December 17, 2012
Where to Find It: The October Country, The Stories of Ray Bradbury
First Published: Dark Carnival
Plot Synopsis: A young American married couple travelling deep into Mexico is forced to stay overnight in the colonial town of Guanajuato. After visiting the catacombs that house the infamous “Mummies of Guanajuato,” the wife grows increasingly distrustful of her spouse and begins a decent into paranoia, fearing that she might become the next body put on display.
Backstory: In the autumn of 1945, Bradbury travelled with his friend Grant Beach by automobile through the jungles and small towns of Mexico. The friends visited the real life underground tomb that houses the bodies of the exhumed whose families failed to pay their cemetery dues. Bradbury was forever scarred by the images of the deceased, strung up and put on display. Strangely, because of soil conditions in the region, the bodies had been naturally preserved.
I asked Ray Bradbury once what was, in his mind, the scariest story he ever wrote. His answer was “The Next in Line.” Bradbury’s approach to the psychology of fear adhered to the “less is more” philosophy. That is, what is not seen is often far more frightening that what is. One of my students recently referred to this as “the zipper effect”—when a movie monster comes on screen and the audience can readily see the zipper in the suit. Bradbury always believed that Hitchcock had it right. “Fear is far more effective when it is like Chinese water torture,” he told me, “employed slowly, one drop at a time.”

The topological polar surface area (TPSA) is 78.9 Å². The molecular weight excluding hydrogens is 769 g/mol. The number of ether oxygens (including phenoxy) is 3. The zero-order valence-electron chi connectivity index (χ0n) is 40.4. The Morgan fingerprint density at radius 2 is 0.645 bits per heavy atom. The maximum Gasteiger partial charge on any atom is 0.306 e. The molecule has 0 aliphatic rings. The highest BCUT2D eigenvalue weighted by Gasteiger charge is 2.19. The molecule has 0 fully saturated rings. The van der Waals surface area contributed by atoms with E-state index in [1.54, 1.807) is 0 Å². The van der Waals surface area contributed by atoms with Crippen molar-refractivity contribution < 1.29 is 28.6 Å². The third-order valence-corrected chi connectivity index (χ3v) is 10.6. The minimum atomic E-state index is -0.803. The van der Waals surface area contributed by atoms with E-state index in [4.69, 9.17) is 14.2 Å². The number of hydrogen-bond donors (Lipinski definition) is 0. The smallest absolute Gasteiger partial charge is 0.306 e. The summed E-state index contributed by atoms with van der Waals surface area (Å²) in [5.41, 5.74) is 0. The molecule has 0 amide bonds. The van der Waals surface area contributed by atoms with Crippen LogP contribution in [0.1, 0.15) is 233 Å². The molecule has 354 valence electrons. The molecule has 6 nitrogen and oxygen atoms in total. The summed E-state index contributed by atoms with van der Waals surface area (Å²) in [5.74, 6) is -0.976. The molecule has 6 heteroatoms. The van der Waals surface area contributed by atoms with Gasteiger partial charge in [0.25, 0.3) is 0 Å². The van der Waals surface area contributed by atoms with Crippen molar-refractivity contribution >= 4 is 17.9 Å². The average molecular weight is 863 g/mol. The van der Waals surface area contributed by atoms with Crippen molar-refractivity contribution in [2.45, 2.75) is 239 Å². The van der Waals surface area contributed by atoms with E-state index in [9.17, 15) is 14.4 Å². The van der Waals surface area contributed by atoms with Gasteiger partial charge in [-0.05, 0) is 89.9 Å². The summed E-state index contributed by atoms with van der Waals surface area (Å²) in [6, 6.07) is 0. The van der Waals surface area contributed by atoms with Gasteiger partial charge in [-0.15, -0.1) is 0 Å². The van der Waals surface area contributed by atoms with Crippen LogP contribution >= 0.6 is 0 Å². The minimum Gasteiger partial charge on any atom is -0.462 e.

“The Next in Line” was the last story Bradbury wrote for his first collection, 1947’s Dark Carnival. It is also the longest tale in the book and the most nuanced psychological study he’d published at this point in his career. The story addresses themes of marital discord and trust, fear of death, isolation and loneliness. The decent into madness Marie experiences reflects the madness inherent in so many works by Edgar Allen Poe, one of Bradbury’s most cherished literary influences. The story is awash in imagery of death, from coffins to catacombs to candy “Day of the Dead” skulls. And considering so much of Bradbury’s work is culled from real-life experiences, I am certain that the married couple is a reflection of Ray’s relationship with his friend Grant Beach. (Bradbury dedicated Dark Carnival to Beach.) As the friends travelled through Mexico, they bickered continuously and their relationship unraveled to the point where, on their return home, Beach tossed Ray’s typewriter into a river.